Most professions have some form of in-the-workplace training. For ELCA candidates of Word and Sacrament Ministry and Word and Service Ministry, an internship is a required part of the educational process.
Prior to the internship year, candidates complete two academic years of seminary study and Clinical Pastoral Education (CPE). The internship consists of approximately 2000 hours at an approved site. The synod and seminary arrange the internship which includes an internship supervisor and ministry site internship committee as integral parts of the process.
The ELCA requires candidates to complete satisfactorily an approved internship, which consists of supervision in a context designed to contribute to the formation of pastoral identity and the development of competencies for rostered minister. (“The Candidacy Manual,” section 6.6.5)
The NC Synod Candidacy Committee is also involved with each candidate throughout the process including a visit during their internship. An assigned committee representative meets with the intern, the supervisor, and the internship site committee. This gives an in-person opportunity to learn how things are going from all perspectives. In addition, there are mid-term reports and final reports completed by the intern, the supervisor, and the site committee.
Analyse Triolo recently completed her internship at Trinity Lutheran Church in Manhattan. This congregation is active in social justice issues, and provides pre-school and after-school programs to the community. Candidacy Committee member, Carole Demmy, visited Analyse at Trinity in February, 2017. The visit consisted of time spent with the intern, Analyse, her supervising pastor, the Rev. Heidi Neumark, and the Internship Committee.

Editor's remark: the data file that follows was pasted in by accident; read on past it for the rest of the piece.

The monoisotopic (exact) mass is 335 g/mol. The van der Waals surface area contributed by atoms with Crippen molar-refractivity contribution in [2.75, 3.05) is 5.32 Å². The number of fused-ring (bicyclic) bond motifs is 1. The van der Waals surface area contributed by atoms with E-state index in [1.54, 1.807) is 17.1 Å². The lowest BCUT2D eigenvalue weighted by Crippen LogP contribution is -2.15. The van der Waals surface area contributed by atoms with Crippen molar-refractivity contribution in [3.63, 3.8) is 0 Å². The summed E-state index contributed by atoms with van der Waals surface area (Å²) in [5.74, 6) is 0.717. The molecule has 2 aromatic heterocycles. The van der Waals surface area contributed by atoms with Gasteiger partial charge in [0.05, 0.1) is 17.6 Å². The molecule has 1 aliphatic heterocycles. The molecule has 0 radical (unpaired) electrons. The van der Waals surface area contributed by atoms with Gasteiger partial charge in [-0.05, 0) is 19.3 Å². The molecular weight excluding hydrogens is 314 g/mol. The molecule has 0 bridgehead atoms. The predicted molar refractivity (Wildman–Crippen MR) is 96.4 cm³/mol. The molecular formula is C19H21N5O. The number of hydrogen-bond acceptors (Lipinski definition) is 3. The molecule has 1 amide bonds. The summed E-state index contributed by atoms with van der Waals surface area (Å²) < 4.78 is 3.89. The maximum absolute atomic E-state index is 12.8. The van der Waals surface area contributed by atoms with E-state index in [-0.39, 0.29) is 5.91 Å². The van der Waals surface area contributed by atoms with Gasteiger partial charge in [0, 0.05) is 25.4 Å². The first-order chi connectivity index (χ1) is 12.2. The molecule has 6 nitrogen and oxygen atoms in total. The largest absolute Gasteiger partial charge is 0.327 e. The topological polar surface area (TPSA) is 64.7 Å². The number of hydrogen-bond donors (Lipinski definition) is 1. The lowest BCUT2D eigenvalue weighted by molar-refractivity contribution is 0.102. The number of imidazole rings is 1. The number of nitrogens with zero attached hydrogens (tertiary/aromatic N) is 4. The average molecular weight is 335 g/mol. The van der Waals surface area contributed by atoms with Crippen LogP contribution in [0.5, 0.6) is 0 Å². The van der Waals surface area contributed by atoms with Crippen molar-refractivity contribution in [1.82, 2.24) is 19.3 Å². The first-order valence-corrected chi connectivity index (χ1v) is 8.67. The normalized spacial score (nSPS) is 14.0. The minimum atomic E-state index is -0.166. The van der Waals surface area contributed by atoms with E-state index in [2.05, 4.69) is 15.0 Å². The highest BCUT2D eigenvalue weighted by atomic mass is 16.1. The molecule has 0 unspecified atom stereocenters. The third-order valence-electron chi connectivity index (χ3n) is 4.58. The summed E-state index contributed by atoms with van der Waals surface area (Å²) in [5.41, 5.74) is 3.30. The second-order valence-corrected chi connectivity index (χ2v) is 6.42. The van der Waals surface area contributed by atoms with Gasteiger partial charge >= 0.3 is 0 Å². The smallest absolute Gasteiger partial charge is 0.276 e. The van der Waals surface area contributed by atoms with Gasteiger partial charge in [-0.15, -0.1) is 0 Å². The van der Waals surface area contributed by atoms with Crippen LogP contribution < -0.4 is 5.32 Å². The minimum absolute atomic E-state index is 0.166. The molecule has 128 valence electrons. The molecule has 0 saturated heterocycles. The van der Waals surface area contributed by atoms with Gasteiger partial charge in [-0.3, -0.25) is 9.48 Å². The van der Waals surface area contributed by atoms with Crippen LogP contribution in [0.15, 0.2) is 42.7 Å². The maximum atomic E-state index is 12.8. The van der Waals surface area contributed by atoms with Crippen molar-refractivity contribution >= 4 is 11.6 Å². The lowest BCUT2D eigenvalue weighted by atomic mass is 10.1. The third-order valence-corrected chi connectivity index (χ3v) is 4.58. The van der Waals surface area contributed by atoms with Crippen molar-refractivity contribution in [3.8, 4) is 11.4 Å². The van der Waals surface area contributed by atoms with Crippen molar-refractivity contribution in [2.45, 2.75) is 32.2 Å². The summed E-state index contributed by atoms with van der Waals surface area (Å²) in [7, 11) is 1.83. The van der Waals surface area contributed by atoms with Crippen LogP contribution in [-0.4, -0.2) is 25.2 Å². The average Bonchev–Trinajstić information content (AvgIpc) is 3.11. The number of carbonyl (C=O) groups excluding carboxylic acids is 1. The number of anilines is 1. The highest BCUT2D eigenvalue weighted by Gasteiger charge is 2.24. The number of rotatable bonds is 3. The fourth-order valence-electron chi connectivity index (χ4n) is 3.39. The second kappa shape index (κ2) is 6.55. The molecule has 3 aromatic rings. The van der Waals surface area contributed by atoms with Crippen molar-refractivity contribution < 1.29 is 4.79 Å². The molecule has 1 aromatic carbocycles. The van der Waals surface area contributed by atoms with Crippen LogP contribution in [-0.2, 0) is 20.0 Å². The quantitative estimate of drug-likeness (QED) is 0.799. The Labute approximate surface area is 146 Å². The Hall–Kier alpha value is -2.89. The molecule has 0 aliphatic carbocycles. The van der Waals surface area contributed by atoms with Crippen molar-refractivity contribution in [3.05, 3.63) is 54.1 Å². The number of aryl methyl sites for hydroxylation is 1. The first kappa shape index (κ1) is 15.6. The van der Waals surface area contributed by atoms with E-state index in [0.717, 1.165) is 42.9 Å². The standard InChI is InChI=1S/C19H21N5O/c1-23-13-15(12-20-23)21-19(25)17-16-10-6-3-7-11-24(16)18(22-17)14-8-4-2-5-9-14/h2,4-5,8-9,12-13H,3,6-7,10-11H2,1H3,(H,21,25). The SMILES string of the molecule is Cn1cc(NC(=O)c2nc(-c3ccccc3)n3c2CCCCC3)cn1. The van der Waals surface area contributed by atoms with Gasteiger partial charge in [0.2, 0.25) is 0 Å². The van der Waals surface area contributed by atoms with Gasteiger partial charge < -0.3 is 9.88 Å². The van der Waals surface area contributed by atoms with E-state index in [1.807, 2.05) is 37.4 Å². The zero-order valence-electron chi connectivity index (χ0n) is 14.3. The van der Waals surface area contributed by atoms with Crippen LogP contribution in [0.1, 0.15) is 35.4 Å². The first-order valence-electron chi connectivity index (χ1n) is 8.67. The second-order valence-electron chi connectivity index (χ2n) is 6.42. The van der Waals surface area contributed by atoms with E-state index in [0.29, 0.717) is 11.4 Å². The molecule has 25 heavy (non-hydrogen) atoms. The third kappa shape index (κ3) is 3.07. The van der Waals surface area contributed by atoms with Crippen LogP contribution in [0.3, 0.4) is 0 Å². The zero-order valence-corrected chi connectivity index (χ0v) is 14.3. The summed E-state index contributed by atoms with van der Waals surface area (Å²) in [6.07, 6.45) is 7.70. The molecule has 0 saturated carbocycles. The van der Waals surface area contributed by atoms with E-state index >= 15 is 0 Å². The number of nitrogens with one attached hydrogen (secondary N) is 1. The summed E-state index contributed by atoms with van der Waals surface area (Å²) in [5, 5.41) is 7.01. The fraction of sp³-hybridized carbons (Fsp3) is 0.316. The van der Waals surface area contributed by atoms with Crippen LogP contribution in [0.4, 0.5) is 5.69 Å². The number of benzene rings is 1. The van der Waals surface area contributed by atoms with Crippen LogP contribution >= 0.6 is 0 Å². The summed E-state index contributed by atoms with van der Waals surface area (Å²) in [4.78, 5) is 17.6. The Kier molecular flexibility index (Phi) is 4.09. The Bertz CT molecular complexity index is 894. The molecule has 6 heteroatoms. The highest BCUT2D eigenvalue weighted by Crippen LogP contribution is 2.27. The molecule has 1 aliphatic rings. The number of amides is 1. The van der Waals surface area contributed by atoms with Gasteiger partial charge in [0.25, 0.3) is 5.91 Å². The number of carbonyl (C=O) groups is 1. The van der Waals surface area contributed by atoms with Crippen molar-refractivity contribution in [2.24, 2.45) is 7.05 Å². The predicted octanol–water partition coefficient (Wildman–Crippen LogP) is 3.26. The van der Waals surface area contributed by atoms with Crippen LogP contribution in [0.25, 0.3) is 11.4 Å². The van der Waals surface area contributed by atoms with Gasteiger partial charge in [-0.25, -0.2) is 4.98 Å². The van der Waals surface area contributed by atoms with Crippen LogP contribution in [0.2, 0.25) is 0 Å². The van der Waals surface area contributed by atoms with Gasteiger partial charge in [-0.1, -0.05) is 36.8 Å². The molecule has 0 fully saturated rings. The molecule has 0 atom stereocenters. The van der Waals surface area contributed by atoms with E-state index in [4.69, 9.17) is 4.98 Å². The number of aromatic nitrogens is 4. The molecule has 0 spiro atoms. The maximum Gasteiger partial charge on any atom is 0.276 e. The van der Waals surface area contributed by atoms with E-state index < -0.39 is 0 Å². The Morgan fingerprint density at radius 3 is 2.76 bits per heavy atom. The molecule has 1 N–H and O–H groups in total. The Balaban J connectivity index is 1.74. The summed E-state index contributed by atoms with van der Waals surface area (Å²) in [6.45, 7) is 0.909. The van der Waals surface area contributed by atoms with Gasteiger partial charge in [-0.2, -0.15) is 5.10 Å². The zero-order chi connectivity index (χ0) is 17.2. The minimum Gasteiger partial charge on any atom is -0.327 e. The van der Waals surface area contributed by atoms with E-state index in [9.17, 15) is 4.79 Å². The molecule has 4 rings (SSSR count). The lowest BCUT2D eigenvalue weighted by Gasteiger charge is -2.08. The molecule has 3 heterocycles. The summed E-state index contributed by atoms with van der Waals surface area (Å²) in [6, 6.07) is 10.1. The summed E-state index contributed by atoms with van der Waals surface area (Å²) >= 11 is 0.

Ms. Triolo writes in her final internship evaluation:
“When I first began discerning my call to ministry I was absolutely terrified because I could not see how I could be big enough or strong enough to handle the demands that ministry calls for. Thankfully I’ve learned just how little my own call is about me and how much more so it is about cultivating relationships that allow God’s people to work together to do the work of ministry together, rather than in isolation. Throughout my seminary and internship experience I’ve had my call to love and to care for God’s creations affirmed at every turn. I have also learned that having a call to ministry is in no way limited to a call to the ministry of Word and Sacrament or Word and Service, but is instead a calling to do the work of God’s mission in the world by extending that love and care into every facet of our existence, and not just our occupations.”
Internship in preparation for professional ministry in the ELCA is an opportunity to put life experience and education into practice in an actual setting where ministry is done every day.
—Story by Carole Demmy